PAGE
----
Despite obtaining early support from the Los Angeles modern rock radio station KROQ, Smash initially received little attention from radio and television stations. On October 29, 1994, it peaked at number four on the Billboard 200, and since then, was in various places on the chart for 101 weeks.[10] It also peaked at number one on the Heatseeker's Chart.[11] On June 19, 1999, Smash peaked at number 12 on the Catalog Albums chart for one week.[10]

Smash made history becoming the first album released on Epitaph Records to obtain gold and platinum status, and also has the distinction of being the label's debut album since Nielsen SoundScan began tracking sales data for Billboard in March 1991. It has been certified multi-platinum in three countries, including the US,[12] Australia,[13] and Canada.[14] Additionally, it has achieved platinum status in Sweden[15] and Switzerland[16], and gold status in Austria[17] and Norway.[18] As of 2009, the album has sold over 12 million copies worldwide.[1]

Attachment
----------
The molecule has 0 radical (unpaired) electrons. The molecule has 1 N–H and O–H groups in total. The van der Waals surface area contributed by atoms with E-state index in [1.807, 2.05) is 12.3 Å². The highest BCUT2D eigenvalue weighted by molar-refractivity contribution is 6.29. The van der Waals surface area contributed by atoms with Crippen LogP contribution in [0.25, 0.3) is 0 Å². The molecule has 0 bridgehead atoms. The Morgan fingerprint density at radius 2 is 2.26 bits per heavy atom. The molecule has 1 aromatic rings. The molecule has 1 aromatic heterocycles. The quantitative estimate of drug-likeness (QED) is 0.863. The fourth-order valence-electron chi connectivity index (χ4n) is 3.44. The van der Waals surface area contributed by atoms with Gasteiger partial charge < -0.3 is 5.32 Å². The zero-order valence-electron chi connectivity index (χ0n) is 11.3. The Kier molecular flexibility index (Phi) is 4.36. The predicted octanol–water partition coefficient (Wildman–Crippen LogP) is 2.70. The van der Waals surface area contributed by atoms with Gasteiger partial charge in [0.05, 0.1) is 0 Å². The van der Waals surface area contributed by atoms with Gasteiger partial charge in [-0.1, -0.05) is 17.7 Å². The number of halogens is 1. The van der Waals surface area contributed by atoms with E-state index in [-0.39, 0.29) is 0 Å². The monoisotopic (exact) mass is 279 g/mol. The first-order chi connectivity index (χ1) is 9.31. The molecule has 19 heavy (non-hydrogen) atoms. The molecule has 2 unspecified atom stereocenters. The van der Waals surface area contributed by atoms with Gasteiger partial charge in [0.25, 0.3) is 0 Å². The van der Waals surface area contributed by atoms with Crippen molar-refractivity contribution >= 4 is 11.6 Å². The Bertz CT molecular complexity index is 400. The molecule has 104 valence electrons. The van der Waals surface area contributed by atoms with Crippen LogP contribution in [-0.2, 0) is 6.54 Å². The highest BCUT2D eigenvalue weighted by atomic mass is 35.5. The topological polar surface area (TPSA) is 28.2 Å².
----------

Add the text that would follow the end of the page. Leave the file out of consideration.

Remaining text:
On July 30, 1994, "Come Out and Play", the album's first single, topped the Modern Rock Tracks, and stayed on the chart for 26 weeks.[19] The song also charted at number 39 on the Pop Songs chart,[19] while it reached number ten on the Mainstream Rock Tracks chart. "Self Esteem" reached number four on Modern Rock Tracks and would remain on that chart for 25 weeks,[19] while it hit number seven on the Mainstream Rock Tracks chart. "Gotta Get Away", the album's third and last single, peaked at number six on the Modern Rock Tracks chart on January 14, 1995, where it would maintain some lower position on the chart for 20 weeks.[19] Although never technically released as a single, "Bad Habit" gained some minor popularity when the influential L.A. radio station KROQ began playing the song in early 1995. There was confusion over whether or not it would be released as the band's next single following the success of "Self Esteem". Unlike the first three singles, a video for "Bad Habit" was never released and it failed to chart.